I saw that but I don't think it is right. The datasheets I looked at said it can execute 6800 and 6801 instructions, not 6809 instructions. The 6801 has a D register and 8x8 multiplier like the 6809, but if I understand correctly, some instructions were redesigned for the 6809 and the 68HC11 cannot execute those.

Quote:
I think the 65816 was a Western Design Centre product not Western Digital.
Looks like you're right. Thanks.


Mon Oct 30, 2017 5:02 pm

Joined: Wed Jan 09, 2013 6:54 pm
Posts: 1690
Thanks for the clarifications.

Things like the U reg appearing (and perhaps disappearing) are certainly notable changes to the architecture.

For introduction date, sometimes you can find new product announcements in a Google Books search. But indeed, there's the marketing launch, then availability of the first parts, and then volume - could be a year or more between them. So it's not easy.


Mon Oct 30, 2017 5:11 pm

Joined: Sun Jul 23, 2017 1:06 am
Posts: 93
robfinch wrote:
I think the 65816 was a Western Design Centre product not Western Digital.
Quote:
Perhaps the existence or absence of the U register (and its binary footprint in the machine instruction encoding) are influencing the tree structure? Correct me if I'm wrong, but I believe that the U register was an evolutionary dead-end, last implemented in the 6309.

The U register allows separate system and user stacks. Perhaps deemed not really necessary for micro-controller type apps of later processors. The 6809 didn't really evolve into a desktop workstation type processor.

I never heard of the S and U stacks being used for system and user stacks, despite the implication of the names. What OS was that?

AFAIK, the U stack was provided to be the Forth data-stack. Implementing Forth is a major hassle on most processors because they only have one stack and Forth needs two stacks. This is why Forth has a reputation for being inefficient. If a processor has two stacks though (as my TOYF does), then Forth can be efficient.

The 6809 was primarily used as a desktop workstation type processor --- it ran OS9 that was, by most accounts, the best OS available for 8-bit computers.
The 6809 was obsoleted by the 68000, that was better for desktop workstations --- the 6809 was not obsoleted by the 6811 because the 6809 wasn't used as a micro-controller all that much anyway.

I remember one electrical engineer (in 1994) who told me that he wouldn't use any 68' chip as a micro-controller because Motorola continually pulled the rug out from under him. He had used the 6809 as a micro-controller, but then Motorola said that it was obsolete and he had to rewrite his code for their 6811. He switched to the 8032 because it never changed. An argument can be made that it is not as powerful as the 6811, but he didn't care because it was adequate for his purposes. Besides that, he designed hardware --- writing software was somebody else's problem --- he didn't care if programmers complained that the 8032 lacked a lot of features (an indexed addressing-mode) that make their job easier, because making their job easy wasn't what he was paid to do.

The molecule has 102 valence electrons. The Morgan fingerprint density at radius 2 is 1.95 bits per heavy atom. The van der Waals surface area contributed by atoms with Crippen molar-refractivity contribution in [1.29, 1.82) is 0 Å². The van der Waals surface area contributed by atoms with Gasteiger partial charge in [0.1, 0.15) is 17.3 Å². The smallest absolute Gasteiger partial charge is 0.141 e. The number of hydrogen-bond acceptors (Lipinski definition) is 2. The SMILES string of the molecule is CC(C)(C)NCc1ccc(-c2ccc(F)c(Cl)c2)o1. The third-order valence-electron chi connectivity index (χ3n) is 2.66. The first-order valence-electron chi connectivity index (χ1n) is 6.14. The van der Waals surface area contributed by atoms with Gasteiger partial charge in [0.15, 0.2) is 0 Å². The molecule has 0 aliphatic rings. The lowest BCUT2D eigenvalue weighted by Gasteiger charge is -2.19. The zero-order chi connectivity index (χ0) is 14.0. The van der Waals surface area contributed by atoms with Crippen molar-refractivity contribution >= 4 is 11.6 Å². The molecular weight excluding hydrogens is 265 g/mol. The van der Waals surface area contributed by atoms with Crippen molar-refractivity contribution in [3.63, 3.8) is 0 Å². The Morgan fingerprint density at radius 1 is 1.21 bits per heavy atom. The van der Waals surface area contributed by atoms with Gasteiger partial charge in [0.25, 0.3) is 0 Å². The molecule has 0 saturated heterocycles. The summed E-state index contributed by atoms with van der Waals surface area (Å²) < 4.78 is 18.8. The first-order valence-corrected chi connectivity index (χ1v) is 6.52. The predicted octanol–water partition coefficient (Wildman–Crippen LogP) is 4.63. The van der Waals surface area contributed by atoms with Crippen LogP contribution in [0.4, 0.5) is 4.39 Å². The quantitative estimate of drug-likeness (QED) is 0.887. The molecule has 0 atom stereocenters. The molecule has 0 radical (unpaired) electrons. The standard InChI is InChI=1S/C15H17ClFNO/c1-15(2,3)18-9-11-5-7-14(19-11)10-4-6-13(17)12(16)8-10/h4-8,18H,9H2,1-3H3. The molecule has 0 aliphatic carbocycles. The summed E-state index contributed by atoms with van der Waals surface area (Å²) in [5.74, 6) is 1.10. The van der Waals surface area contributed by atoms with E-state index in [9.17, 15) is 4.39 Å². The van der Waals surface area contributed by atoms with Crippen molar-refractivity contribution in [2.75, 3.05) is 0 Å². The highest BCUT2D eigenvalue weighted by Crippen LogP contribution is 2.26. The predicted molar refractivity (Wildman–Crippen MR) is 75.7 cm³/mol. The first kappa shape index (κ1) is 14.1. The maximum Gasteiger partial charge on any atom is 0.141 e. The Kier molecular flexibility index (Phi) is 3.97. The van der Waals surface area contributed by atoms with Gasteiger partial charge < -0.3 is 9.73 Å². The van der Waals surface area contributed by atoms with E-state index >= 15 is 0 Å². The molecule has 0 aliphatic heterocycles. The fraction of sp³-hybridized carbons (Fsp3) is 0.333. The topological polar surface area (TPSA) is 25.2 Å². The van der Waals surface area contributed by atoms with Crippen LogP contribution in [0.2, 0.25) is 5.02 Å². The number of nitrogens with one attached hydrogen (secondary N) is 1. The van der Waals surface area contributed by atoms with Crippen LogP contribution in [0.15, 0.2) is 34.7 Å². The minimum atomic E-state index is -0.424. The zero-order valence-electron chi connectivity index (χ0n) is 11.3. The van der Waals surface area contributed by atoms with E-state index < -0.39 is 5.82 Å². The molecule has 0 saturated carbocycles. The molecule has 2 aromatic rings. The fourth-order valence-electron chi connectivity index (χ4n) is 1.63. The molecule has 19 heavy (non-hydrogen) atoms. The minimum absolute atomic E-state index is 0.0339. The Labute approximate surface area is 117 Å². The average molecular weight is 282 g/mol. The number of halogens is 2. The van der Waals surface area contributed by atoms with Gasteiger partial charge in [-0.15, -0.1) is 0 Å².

Even today, the 8032 continues to go strong, despite the fact that it is 1980s technology. By comparison, Motorola has given up on processors altogether --- they spun off FreeScale, and now we have NXP, but they are maybe 1/10 of 1% of the market --- Motorola pretty much failed, and a big part of the reason was that they were too innovative, continually upgrading, leaving their customers behind...

Almost everything today is ARM Cortex. It hasn't really changed since it came out in the 1990s --- it was better than the CPU32 of the 1990s because it had less interrupt latency, whereas the CPU32 was mostly a desktop workstation type of processor --- micro-controllers have strict requirements regarding interrupt latency, but there is no requirement that the programmer's life should be easy (by most accounts, ARM assembly-language is much more difficult that CPU32 assembly-language).


Mon Nov 13, 2017 3:47 pm